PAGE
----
Contracts with Suppliers

Maintaining security of supply also requires the National Blood Authority (NBA) to manage contracts with suppliers of blood and blood products. Contracts are developed in accordance with the Commonwealth Procurement Rules, and managed in accordance with best practice guidance for contract management, including the guideline from the Australian National Audit Office on Developing and Managing Contracts.

The NBA currently manages 15 blood and blood product supply contracts and arrangements.

The contracts managed by the NBA include:

  • Fresh Blood Product Procurement - Australia's fresh blood component requirements through the Deed of Agreement with the Australian Red Cross Society.
  • Plasma and Recombinant Product Procurement - Australia's plasma product and recombinant product requirements through:
  • the National Fractionation Agreement for Australia (NaFAA) and contracts for the provision of imported immunoglobulin (Ig), imported recombinant factors VIIa, VIII, IX, and XIII, and other imported plasma and recombinant products
  • Red Cell Diagnostic Products Procurement - Australia’s requirements for red cell diagnostic products.

Health provider verification of supplier performance

Since 2003 the NBA has undertaken periodic sample-based Goods Ordering and Receipt Verification (GORV) audits of the suppliers under national contracts administered by the agency. The audits are fundamental to the NBA’s national contract management role, and provide verification of supplier invoicing.

During the GORV audit at the end of each quarter, the NBA asks relevant health providers to confirm orders and receipt of product from the health providers’ administrative records.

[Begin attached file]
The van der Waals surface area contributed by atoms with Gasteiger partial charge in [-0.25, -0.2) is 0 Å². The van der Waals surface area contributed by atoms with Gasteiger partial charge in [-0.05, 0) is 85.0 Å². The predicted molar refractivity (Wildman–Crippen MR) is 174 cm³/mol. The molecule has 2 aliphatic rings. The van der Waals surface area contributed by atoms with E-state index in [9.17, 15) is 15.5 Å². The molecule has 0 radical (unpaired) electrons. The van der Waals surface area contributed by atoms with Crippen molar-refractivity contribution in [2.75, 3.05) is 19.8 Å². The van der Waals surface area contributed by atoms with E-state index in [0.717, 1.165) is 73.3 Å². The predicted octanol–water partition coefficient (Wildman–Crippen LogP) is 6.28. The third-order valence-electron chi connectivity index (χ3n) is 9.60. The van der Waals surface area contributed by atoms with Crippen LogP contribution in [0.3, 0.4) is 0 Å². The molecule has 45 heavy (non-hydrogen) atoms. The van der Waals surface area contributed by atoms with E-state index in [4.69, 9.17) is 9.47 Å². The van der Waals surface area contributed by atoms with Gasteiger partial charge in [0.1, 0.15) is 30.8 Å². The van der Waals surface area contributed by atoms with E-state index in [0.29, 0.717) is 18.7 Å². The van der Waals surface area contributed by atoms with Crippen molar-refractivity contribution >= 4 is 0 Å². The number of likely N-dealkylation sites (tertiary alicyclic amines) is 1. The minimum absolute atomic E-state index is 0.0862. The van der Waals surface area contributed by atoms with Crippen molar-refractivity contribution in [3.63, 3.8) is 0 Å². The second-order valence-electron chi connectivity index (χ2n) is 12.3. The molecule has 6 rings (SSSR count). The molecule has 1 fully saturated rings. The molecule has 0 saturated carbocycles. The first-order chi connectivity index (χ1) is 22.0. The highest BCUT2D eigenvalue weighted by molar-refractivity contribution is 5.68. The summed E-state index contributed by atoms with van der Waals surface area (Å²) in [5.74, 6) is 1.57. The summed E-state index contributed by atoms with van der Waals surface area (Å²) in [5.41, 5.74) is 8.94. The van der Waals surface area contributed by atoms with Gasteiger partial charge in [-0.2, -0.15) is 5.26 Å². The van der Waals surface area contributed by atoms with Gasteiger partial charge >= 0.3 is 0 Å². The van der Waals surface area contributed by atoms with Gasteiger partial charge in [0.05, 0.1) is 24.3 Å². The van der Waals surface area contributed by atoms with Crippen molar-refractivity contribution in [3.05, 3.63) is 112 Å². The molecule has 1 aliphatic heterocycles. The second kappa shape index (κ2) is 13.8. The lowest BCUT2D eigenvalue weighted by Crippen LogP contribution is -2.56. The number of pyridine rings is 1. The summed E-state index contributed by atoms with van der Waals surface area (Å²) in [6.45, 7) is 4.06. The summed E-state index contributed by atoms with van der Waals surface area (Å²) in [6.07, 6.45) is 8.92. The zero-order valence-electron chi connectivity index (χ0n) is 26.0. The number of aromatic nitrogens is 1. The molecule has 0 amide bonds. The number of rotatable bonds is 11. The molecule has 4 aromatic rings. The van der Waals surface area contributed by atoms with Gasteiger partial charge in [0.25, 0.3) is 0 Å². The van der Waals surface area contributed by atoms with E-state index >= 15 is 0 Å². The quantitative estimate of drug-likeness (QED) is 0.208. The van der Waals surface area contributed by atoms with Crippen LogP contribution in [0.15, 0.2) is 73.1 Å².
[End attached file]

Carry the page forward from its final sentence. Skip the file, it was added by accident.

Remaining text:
It is important to emphasise that this process is not an audit of health providers but focuses only on supplier performance against national contract requirements.

Detailed information is available for download:

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Procurement Process

The NBA has developed a robust approach to tendering and contracting for blood products, reflecting both the policy objectives of governments under the National Blood Agreement, and the policies and requirements of the Australian Government procurement framework.

How these objectives are achieved depends on the product and the supply arrangements in question. The NBA relies on regulation by the Therapeutic Goods Administration to address the major policy aim of safety. The policy aim of affordability is addressed through various procurement mechanisms such as competitive tendering, price benchmarking and other specific negotiation approaches. The policy aims of adequacy and security of supply are addressed through a range of measures such as primary and contingency supply arrangements, inventory and inventory reserve requirements, and an integrated regime of supply and contract risk protections.

The NBA undertakes extensive preparations for tender processes. Within the year before releasing tenders this process will generally include:

  • gathering information on the global market
  • obtaining information and customer feedback from suppliers and stakeholders on important issues such as:
    • the level of satisfaction with the current supply arrangements
    • the products needed and the availability of product choice
    • the tender period preferred by suppliers and the potential for product enhancements during that time
    • the extent of competition for supply of specific products
    • price considerations
  • reviewing the current arrangements to identify where improvements might be gained (e.g. security of supply, safety and value for money)
  • using our knowledge of normal supply chain and commercial arrangements of suppliers to design arrangements that suppliers can achieve and sustain.

Customer Feedback on Commercial Supply Contracts

Feedback on supply arrangements managed by the NBA should be directed firstly to the relevant supplier.  Visit Customer Feedback on Commercial Supply Contracts for more information on the NBA established customer feedback mechanisms for commercial supply contracts.